True Grit is based on a 1969 film with John Wayne, which was itself based on a 1968 novel. All three feature a quest to find the man who killed 14 year old Maddie Ross’ father, with Maddie helped by Marshal Rueben “Rooster” Cogburn and La Boeuf, a Texas Ranger. Now, I can’t speak for the novel, because I haven’t read it. However, the Coen Brothers’ film is so much of an improvement over the original that it suggests the difference between the Jonas Brothers and the Beatles. It’s all pop music, but they are NOT, by any stretch of the imagination, doing the same thing.
The script is fantastic. Joel and Ethan have more than found a way to walk the narrative tightrope between retelling a well-known story and putting their own spin on things. Their version is much more organic than Marguerite Roberts’ original. I was amazed at how much more fluid the film’s pacing is. Most of the same moments, conversations, and setpieces take place, but they’re allowed to do so within a narrative rhythm, where certain bits in the original stuck out in awkward places. Joel and Ethan’s seamless script takes the same moments and, through changing the timing or setting, infuses the story with an energy and vitality that just wasn’t there the first time around.
It’s because of the structural tightening that True Grit really takes flight. Not surprisingly, the Coens bring out a lot of the story's inherent humor. I found myself cracking up all throughout the film, and not always when everyone else in the theater was too. I’m ok with that. What’s more, their version of the post-Civil War South feels so much more real than anything that the original accomplished. Where 1969’s take was squeaky clean and refined, 2010 is still refined, but much, much grimier, leaner, and meaner.
Jeff Bridges’ performance. . . oh, wow. He’s five times the actor John Wayne ever was. (yes, I said it) While Wayne's Cogburn was a charming character because of his self-consciousness as a performer, Bridges effortlessly goes further than that. He brings a remarkable sense of depth to the character. Instead of only being an old man who wants to do things his way and usually ends up shooting anyone who tries to stop him, he’s a gruff guy who can barely be understood a lot of the time. He drinks too much and sometimes says things that he doesn’t mean. Mostly, he’s got a very simple way of looking at the world. After making Maddie climb a tall tree to identify and cut down a dead man hanging there, he turns him over and says, “I do not know this man.” And it’s hilarious.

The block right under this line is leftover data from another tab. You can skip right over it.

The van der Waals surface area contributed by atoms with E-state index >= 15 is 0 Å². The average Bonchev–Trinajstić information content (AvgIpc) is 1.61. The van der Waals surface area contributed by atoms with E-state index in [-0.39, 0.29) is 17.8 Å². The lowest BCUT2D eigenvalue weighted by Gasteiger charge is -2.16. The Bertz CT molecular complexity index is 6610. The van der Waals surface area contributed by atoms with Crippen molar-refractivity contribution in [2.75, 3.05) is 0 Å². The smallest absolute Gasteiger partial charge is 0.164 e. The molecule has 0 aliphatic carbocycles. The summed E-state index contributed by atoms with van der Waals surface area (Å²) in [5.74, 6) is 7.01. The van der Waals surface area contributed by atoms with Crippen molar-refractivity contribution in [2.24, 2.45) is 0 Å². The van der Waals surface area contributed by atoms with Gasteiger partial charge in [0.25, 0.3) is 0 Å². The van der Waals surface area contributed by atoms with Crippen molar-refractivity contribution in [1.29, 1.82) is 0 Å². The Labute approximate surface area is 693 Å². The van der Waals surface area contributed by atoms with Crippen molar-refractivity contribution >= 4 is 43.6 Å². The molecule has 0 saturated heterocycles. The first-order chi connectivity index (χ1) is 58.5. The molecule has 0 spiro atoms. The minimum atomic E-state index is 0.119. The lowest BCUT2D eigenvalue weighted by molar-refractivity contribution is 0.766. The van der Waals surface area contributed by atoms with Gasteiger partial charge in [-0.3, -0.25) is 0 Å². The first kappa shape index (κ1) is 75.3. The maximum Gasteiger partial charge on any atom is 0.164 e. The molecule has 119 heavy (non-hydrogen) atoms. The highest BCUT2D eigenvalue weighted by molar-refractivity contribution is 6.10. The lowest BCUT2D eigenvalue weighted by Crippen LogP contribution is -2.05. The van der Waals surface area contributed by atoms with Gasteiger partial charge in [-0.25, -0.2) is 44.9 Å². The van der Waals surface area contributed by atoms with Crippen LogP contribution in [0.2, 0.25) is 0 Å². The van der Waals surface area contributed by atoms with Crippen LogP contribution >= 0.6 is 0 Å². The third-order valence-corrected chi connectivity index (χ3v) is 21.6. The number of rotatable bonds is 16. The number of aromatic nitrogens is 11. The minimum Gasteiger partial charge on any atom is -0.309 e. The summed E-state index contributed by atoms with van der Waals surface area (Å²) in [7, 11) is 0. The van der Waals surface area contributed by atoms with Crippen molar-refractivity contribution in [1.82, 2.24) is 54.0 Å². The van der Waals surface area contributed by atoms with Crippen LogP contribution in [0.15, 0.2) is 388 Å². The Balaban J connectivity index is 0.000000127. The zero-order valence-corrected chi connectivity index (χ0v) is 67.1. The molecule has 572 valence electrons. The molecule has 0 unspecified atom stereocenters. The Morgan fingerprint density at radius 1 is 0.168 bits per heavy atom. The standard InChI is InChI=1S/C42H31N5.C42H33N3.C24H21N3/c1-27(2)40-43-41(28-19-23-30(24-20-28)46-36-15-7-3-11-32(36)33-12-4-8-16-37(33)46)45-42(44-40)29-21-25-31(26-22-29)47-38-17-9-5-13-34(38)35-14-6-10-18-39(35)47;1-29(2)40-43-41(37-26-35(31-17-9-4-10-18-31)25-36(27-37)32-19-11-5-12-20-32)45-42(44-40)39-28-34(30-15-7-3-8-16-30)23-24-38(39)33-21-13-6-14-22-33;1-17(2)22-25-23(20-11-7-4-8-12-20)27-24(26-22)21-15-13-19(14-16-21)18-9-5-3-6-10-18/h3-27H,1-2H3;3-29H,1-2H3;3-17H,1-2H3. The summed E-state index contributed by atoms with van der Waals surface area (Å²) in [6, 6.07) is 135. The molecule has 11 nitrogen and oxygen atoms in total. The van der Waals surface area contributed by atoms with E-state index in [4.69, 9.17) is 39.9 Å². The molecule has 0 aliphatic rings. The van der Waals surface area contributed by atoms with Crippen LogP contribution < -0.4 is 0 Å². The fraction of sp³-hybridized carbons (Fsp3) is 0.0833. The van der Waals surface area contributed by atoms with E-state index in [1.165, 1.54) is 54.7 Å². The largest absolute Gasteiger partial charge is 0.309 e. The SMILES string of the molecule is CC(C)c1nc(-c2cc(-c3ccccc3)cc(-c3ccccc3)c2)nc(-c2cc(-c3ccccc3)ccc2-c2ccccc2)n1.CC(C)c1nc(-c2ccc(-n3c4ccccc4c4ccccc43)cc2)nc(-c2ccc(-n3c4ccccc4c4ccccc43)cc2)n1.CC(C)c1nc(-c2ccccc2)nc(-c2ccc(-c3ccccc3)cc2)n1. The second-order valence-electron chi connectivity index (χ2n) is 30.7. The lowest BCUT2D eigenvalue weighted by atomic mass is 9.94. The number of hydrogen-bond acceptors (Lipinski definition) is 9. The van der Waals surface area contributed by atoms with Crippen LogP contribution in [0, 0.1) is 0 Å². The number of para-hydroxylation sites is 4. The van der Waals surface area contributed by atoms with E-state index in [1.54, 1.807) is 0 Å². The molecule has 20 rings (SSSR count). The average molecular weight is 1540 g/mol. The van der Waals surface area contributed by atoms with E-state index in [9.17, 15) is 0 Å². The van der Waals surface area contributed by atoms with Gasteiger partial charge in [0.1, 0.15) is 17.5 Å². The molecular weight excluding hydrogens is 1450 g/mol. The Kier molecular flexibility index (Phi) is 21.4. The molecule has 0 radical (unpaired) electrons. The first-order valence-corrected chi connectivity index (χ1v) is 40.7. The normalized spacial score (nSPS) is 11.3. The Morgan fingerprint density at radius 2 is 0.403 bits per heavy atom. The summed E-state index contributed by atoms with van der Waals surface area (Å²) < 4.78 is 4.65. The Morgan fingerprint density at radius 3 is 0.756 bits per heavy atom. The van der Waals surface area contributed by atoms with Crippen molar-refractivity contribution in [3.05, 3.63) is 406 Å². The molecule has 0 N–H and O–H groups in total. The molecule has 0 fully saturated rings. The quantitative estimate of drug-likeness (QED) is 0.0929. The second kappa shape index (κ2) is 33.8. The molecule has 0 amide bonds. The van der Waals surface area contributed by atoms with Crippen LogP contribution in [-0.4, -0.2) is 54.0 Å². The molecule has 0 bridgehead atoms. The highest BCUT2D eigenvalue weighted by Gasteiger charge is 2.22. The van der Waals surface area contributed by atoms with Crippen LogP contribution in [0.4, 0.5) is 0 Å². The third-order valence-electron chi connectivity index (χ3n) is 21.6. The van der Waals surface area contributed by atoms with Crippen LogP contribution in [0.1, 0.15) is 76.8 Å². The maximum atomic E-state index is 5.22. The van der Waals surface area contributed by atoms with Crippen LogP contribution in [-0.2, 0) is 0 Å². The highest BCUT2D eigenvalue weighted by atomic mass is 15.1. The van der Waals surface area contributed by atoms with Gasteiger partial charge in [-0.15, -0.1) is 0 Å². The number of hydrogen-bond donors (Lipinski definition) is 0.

You know why? It’s because it’s true. He doesn’t know the guy.
Like The Big Lebowski and the Dude who only wanted his rug back because it tied the room together, Cogburn needed to find out if the man was who they were looking for, was too old/heavy to climb the tree, made Maddie do it, and it just wasn’t the right guy. Case closed. That’s where a lot of the Coen Brothers’ humor comes from. Their jokes aren’t anything revolutionary, and they’re not even that complicated. They just have the guts/balls/chutzpah/common sense to say things out loud that are completely obvious.
The direction and editing are wonderful. By serving as “Roderick Jaynes,” their own editor, Joel and Ethan are able to alternately shoot and select exactly the shots they want. Sometimes, when I’m watching a film, I want to stretch out my hands, make them into a rectangular window, and try to capture what I’m seeing. I think of those shots as shots that were born rather than created. True Grit has many born moments, and they're beautiful.
There’s another aspect of the Coens’ craft that often goes unlooked. They have the souls of poets. No matter what type of film they’re making, there’s an element of what Herzog refers to as a “deeper truth, an ecstasy of truth.” Whether it’s the evocative simplicity of the ending of No Country For Old Men, the Dude and Walter’s hug on the cliff in The Big Lebowski, or the rumination on the meaning of life in the police car in Fargo, they’re quietly at work creating some of the most affecting moments in cinema today. It’s not enough for Joel and Ethan to just tell a story. They find a way to leave the viewer with something that connects that story to daily life. Here, in a story that’s been told for years, there’s a sense that more is at hand than simple retribution for a crime committed. Time passes. Children are forced to grow up too soon. Men must admit that they are wrong. People grow old. “Time has a way of moving past us.” I am grateful, so grateful, for these moments.
As True Grit neared its conclusion, there’s a sequence where two characters on horseback race against time, and you know what, reader? I got a little bit emotional. 2010’s been such a lackluster year for cinema that it was like giving a hungry man a meal. On the inside, I was crying out, “THIS is how you make a movie. This is how you do it.” I’m reminded of something Emily Dickinson said once. Someone asked her what poetry was and she said that she didn’t know how to describe it, but when she read something and felt like the top of her head was being blown off, then that was poetry. She knew it when she found it. That’s what True Grit is. I may get tongue-tied if you ask me exactly what makes a great film, but I know how it feels when I find it.
People often look fondly at older films and say, “They just don’t make ‘em like they used to.” They’re right.
Here, Joel and Ethan Coen didn’t make one like folks used to. They made one better.
4 ½ stars (out of 5)